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23. Prophecy About Tyre

The burden of Tyre. Howl, ye ships of Tarshish; for it is laid waste, so that there is no house, no entering in: from the land of Chittim it is revealed to them. 2Be still, ye inhabitants of the isle; thou whom the merchants of Zidon, that pass over the sea, have replenished. 3And by great waters the seed of Sihor, the harvest of the river, is her revenue; and she is a mart of nations. 4Be thou ashamed, O Zidon: for the sea hath spoken, even the strength of the sea, saying, I travail not, nor bring forth children, neither do I nourish up young men, nor bring up virgins. 5As at the report concerning Egypt, so shall they be sorely pained at the report of Tyre. 6Pass ye over to Tarshish; howl, ye inhabitants of the isle. 7 Is this your joyous city, whose antiquity is of ancient days? her own feet shall carry her afar off to sojourn. 8Who hath taken this counsel against Tyre, the crowning city, whose merchants are princes, whose traffickers are the honourable of the earth? 9The Lord of hosts hath purposed it, to stain the pride of all glory, and to bring into contempt all the honourable of the earth. 10Pass through thy land as a river, O daughter of Tarshish: there is no more strength. 11He stretched out his hand over the sea, he shook the kingdoms: the Lord hath given a commandment against the merchant city, to destroy the strong holds thereof. 12And he said, Thou shalt no more rejoice, O thou oppressed virgin, daughter of Zidon: arise, pass over to Chittim; there also shalt thou have no rest. 13Behold the land of the Chaldeans; this people was not, til the Assyrian founded it for them that dwell in the wilderness: they set up the towers thereof, they raised up the palaces thereof; and he brought it to ruin. 14Howl, ye ships of Tarshish: for your strength is laid waste. 15And it shall come to pass in that day, that Tyre shall be forgotten seventy years, according to the days of one king: after the end of seventy years shall Tyre sing as an harlot. 16Take an harp, go about the city, thou harlot that hast been forgotten; make sweet melody, sing many songs, that thou mayest be remembered.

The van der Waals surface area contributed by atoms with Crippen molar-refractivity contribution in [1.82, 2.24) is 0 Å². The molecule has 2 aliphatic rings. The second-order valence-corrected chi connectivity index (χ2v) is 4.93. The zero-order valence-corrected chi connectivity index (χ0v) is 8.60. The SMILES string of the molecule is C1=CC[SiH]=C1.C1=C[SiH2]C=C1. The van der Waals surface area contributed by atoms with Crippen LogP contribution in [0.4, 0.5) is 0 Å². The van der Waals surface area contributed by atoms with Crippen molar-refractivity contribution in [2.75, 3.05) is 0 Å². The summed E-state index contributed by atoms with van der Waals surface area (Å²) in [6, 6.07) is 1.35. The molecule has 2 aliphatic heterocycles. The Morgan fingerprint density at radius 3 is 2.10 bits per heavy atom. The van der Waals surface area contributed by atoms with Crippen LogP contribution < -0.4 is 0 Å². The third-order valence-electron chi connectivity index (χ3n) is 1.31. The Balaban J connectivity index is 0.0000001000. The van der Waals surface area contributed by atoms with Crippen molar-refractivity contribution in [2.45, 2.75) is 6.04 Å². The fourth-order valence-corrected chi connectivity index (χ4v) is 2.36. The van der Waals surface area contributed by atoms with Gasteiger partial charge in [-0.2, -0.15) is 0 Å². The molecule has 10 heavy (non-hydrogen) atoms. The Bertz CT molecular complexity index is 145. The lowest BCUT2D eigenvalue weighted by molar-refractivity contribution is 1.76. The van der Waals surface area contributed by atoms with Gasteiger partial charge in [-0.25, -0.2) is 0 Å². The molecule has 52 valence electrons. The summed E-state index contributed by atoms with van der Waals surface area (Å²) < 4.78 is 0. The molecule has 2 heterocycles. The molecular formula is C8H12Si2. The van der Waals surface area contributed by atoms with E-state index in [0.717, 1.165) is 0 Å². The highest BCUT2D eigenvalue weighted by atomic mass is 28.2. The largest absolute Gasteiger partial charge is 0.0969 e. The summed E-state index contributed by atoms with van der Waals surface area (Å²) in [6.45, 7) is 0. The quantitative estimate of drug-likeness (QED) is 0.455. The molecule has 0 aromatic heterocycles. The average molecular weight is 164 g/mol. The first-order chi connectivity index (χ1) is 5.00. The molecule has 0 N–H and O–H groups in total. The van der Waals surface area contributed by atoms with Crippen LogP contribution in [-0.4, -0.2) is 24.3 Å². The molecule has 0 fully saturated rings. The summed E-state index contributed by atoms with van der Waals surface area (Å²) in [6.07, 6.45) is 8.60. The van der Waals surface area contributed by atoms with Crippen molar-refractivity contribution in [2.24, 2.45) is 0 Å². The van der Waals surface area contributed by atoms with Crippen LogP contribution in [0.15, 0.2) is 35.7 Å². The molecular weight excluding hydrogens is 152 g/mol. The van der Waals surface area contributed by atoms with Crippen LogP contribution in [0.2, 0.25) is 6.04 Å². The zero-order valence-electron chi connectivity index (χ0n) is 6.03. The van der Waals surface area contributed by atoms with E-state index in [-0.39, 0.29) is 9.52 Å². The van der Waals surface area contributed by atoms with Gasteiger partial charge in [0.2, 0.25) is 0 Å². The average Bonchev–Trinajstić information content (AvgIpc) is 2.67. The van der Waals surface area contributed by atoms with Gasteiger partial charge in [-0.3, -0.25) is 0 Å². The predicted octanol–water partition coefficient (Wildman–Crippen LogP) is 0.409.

17And it shall come to pass after the end of seventy years, that the Lord will visit Tyre, and she shall turn to her hire, and shall commit fornication with all the kingdoms of the world upon the face of the earth. 18And her merchandise and her hire shall be holiness to the Lord: it shall not be treasured nor laid up; for her merchandise shall be for them that dwell before the Lord, to eat sufficiently, and for durable clothing.

4. Be thou ashamed, O Sidon; for the sea hath spoken. This verse is added for the purpose of heightening the picture. We have explained the reason why he speaks particularly of Sidon. He calls Tyre, by way of eminence, (κατ ᾿ ἐξοχὴν,) the sea, as if she reigned alone in the midst of the sea.

I have not travailed. These words are immediately added, and belong (μιμητικῶς) to a fictitious address put into the mouth of Tyre, in which the Prophet wittily taunts the inhabitants of Tyre, who boasted of her colonies; for she “brought forth” other illustrious cities. “In ancient times,” says Pliny, “she was famous for the cities which she built, Leptis, Utica, and that rival of the Roman empire, Carthage, which aspired to govern the whole world, besides Cadiz, which was built beyond the limits of the world. Her whole superiority now consists of scarlet and purple.” (Plin. Hist. Nat., lib. v. c. 19.) Thus, Isaiah represents Tyre as bewailing her ancient glory, because she has ceased to be a mother, and because it is of no avail to her that she has brought forth so many children, and founded so many cities; for at an early period Carthage sent regularly every year a present to Tyre, for the purpose of doing homage to her as the mother. In this manner Tyre appeared to hold a higher rank than all other cities, since even Carthage, though a rival of the Roman empire, was in some respect subject to Tyre: but the Lord stripped her of all her ornaments in a moment, so that she bewailed her bereavement, as if she had never brought up any children.


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